Devastating White Nose Syndrome Spreads To Gray Bats
The deadly white-nose syndrome that is decimating the bat population in North America has spread to a new species -- the endangered gray bat, according to the U.S. Fish and Wildlife Service. Gray bats are particularly vulnerable to the disease and it could wipe the species out, the organization said.
"They could potentially be wiped out in just a couple of years," Ann Froschauer, the Fish and Wildlife Service's national communications leader on white-nose syndrome, told the Washington Post. "If the disease behaves in a similar way it has in the Northeast, we really could be looking at losing this species."
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The cause of white-nose syndrome is a mystery -- it's a fungus that was first discovered in a cave in Schoharie County, N.Y. in 2006 and causes a distinct fungal growth around the nose and wings of bats hibernating in caves. The disease causes a variety of other symptoms, such as strange flight patterns and times and death. Over 6 million bats have died as a result of white-nose syndrome, and it has been found in caves stretching from Canada to Alabama.
Gray bats spend more time in caves than other species of bats, making them particularly susceptible to the disease, the U.S. Fish and Wildlife Service said. Since 90 percent of gray bats gather in nine caves in five states, the disease could destroy the population quickly and efficiently.
"The documented spread of WNS on gray bats is devastating news," Paul McKenzie, Missouri Endangered Species Coordinator for the Fish and Wildlife Service, said in a statement. "This species was well on the road to recovery, and confirmation of the disease is great cause for concern. Because gray bats hibernate together in colonies that number in the hundreds of thousands, WNS could expand exponentially across the range of the species. "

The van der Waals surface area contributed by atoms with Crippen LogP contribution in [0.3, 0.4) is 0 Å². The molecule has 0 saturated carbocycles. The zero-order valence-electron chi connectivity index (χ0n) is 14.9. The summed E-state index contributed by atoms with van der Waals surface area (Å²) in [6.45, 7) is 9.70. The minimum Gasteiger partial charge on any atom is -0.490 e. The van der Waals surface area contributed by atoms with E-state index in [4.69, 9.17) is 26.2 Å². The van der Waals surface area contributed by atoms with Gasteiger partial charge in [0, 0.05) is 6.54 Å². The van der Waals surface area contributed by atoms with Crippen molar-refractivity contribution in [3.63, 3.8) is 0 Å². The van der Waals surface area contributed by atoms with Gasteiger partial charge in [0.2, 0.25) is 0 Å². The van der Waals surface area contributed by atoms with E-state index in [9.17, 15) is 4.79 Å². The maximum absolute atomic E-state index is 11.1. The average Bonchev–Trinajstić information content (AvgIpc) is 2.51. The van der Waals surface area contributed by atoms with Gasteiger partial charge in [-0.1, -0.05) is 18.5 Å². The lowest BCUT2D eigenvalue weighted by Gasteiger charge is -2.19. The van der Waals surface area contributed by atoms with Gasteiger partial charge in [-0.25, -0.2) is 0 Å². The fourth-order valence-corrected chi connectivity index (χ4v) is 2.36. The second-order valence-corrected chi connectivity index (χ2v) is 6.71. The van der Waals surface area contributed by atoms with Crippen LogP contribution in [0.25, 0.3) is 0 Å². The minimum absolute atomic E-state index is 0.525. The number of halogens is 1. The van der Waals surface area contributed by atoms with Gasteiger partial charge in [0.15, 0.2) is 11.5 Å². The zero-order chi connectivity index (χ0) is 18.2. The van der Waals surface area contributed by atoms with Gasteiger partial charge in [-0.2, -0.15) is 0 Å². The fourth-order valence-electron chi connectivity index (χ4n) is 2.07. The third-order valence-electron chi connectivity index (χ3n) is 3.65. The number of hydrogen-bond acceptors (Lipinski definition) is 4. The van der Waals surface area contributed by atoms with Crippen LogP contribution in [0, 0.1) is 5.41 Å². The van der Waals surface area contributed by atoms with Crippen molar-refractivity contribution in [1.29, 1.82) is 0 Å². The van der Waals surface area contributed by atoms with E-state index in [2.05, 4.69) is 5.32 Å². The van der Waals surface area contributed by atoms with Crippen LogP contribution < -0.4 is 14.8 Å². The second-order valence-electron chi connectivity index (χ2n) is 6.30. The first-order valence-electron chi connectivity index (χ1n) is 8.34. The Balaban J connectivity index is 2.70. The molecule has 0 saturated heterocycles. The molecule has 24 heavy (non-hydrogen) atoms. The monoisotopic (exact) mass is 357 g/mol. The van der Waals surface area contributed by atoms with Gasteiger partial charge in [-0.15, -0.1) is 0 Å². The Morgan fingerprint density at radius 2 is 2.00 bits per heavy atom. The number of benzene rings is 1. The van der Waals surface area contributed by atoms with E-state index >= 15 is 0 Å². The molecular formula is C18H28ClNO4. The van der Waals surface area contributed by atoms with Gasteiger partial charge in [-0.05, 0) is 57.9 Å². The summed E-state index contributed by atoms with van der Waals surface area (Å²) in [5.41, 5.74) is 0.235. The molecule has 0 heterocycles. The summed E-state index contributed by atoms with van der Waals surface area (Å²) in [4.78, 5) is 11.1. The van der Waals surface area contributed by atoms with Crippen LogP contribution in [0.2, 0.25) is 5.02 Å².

McKenzie also said the loss of bats could be devastating for other animals that live in the caves.
"The confirmation of WNS in gray bats is also alarming because guano from the species is an important source of energy for many cave ecosystems and there are numerous cave-adapted species that could be adversely impacted by their loss," he said in the statement.
If the disease causes a mass die-off of the bats, it could massively affect agriculture in the areas, Froschauer told MSNBC.
"Gray bats eat a lot of moths, beetles, flies," she said. "A colony of 250,000 gray bats can eat about one ton of insects in a night. There aren't other animals that can step in and take the place of bats in terms of these pest control services."
McKenzie echoed her statement.
"Gray bats probably consume over a trillion insects," he told MSNBC. "The economic impact to agriculture and forestry could be astronomical."
Ultimately, the Fish and Wildlife Service will have to work to ensure that the population survives, Jeremy Coleman, National WNS Coordinator for the Service, said in a statement. Since the disease is poorly understood, they do not know how the bat species will respond to the disease.
"We are not sure what this diagnosis is going to mean for gray bats and the spread of WNS," he said. "Increased vigilance and improved diagnostic procedures may mean that we have identified the very early stages of infection in a new species. It is also possible that gray bats have been exposed for a few years, but do not succumb to the infection. Individual bat species appear to respond differently to WNS, and only research and time will reveal where gray bats fit on the spectrum."
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